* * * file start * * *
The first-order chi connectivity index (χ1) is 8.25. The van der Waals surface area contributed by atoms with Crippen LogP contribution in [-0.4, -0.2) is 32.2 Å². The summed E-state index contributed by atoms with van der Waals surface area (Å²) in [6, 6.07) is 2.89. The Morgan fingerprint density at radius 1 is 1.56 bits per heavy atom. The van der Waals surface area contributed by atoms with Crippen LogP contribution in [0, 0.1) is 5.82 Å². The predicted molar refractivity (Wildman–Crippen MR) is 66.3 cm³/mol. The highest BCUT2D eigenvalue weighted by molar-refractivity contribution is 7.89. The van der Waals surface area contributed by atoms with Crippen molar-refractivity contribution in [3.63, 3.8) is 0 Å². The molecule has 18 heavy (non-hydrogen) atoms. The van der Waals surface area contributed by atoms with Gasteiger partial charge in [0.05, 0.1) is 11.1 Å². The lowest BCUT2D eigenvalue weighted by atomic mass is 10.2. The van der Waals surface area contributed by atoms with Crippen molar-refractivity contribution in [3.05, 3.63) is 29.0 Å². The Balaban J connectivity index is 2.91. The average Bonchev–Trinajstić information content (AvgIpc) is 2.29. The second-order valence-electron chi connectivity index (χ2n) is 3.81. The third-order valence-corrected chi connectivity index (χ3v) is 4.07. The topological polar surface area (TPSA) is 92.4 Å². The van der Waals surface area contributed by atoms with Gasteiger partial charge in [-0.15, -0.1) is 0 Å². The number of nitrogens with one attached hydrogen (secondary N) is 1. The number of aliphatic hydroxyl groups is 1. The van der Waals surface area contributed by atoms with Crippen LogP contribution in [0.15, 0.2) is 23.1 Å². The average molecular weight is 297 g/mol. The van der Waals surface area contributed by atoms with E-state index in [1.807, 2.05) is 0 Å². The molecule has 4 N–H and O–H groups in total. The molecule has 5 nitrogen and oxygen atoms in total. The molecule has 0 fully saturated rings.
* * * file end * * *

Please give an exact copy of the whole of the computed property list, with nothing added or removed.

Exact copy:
The first-order chi connectivity index (χ1) is 8.25. The van der Waals surface area contributed by atoms with Crippen LogP contribution in [-0.4, -0.2) is 32.2 Å². The summed E-state index contributed by atoms with van der Waals surface area (Å²) in [6, 6.07) is 2.89. The Morgan fingerprint density at radius 1 is 1.56 bits per heavy atom. The van der Waals surface area contributed by atoms with Crippen LogP contribution in [0, 0.1) is 5.82 Å². The predicted molar refractivity (Wildman–Crippen MR) is 66.3 cm³/mol. The highest BCUT2D eigenvalue weighted by molar-refractivity contribution is 7.89. The van der Waals surface area contributed by atoms with Crippen molar-refractivity contribution in [3.63, 3.8) is 0 Å². The molecule has 18 heavy (non-hydrogen) atoms. The van der Waals surface area contributed by atoms with Gasteiger partial charge in [0.05, 0.1) is 11.1 Å². The lowest BCUT2D eigenvalue weighted by atomic mass is 10.2. The van der Waals surface area contributed by atoms with Crippen molar-refractivity contribution in [3.05, 3.63) is 29.0 Å². The Balaban J connectivity index is 2.91. The average Bonchev–Trinajstić information content (AvgIpc) is 2.29. The second-order valence-electron chi connectivity index (χ2n) is 3.81. The third-order valence-corrected chi connectivity index (χ3v) is 4.07. The topological polar surface area (TPSA) is 92.4 Å². The van der Waals surface area contributed by atoms with Gasteiger partial charge in [-0.15, -0.1) is 0 Å². The number of nitrogens with one attached hydrogen (secondary N) is 1. The number of aliphatic hydroxyl groups is 1. The van der Waals surface area contributed by atoms with Crippen LogP contribution in [0.15, 0.2) is 23.1 Å². The average molecular weight is 297 g/mol. The van der Waals surface area contributed by atoms with E-state index in [1.807, 2.05) is 0 Å². The molecule has 4 N–H and O–H groups in total. The molecule has 5 nitrogen and oxygen atoms in total. The molecule has 0 fully saturated rings.